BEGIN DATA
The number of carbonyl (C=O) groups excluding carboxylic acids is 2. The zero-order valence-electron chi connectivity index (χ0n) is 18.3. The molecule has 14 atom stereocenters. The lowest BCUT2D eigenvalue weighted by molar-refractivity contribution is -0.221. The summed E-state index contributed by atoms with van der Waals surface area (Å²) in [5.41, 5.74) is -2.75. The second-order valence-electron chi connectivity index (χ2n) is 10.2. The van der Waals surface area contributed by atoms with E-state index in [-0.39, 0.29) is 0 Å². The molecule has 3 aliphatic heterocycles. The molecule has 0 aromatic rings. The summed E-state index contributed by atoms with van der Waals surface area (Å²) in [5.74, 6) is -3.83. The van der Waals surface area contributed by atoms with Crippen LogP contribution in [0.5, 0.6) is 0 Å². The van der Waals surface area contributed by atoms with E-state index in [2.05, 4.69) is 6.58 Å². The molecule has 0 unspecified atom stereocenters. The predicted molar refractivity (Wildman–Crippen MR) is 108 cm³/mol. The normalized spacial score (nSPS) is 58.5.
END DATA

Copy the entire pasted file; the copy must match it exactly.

The number of carbonyl (C=O) groups excluding carboxylic acids is 2. The zero-order valence-electron chi connectivity index (χ0n) is 18.3. The molecule has 14 atom stereocenters. The lowest BCUT2D eigenvalue weighted by molar-refractivity contribution is -0.221. The summed E-state index contributed by atoms with van der Waals surface area (Å²) in [5.41, 5.74) is -2.75. The second-order valence-electron chi connectivity index (χ2n) is 10.2. The van der Waals surface area contributed by atoms with E-state index in [-0.39, 0.29) is 0 Å². The molecule has 3 aliphatic heterocycles. The molecule has 0 aromatic rings. The summed E-state index contributed by atoms with van der Waals surface area (Å²) in [5.74, 6) is -3.83. The van der Waals surface area contributed by atoms with Crippen LogP contribution in [0.5, 0.6) is 0 Å². The van der Waals surface area contributed by atoms with E-state index in [2.05, 4.69) is 6.58 Å². The molecule has 0 unspecified atom stereocenters. The predicted molar refractivity (Wildman–Crippen MR) is 108 cm³/mol. The normalized spacial score (nSPS) is 58.5.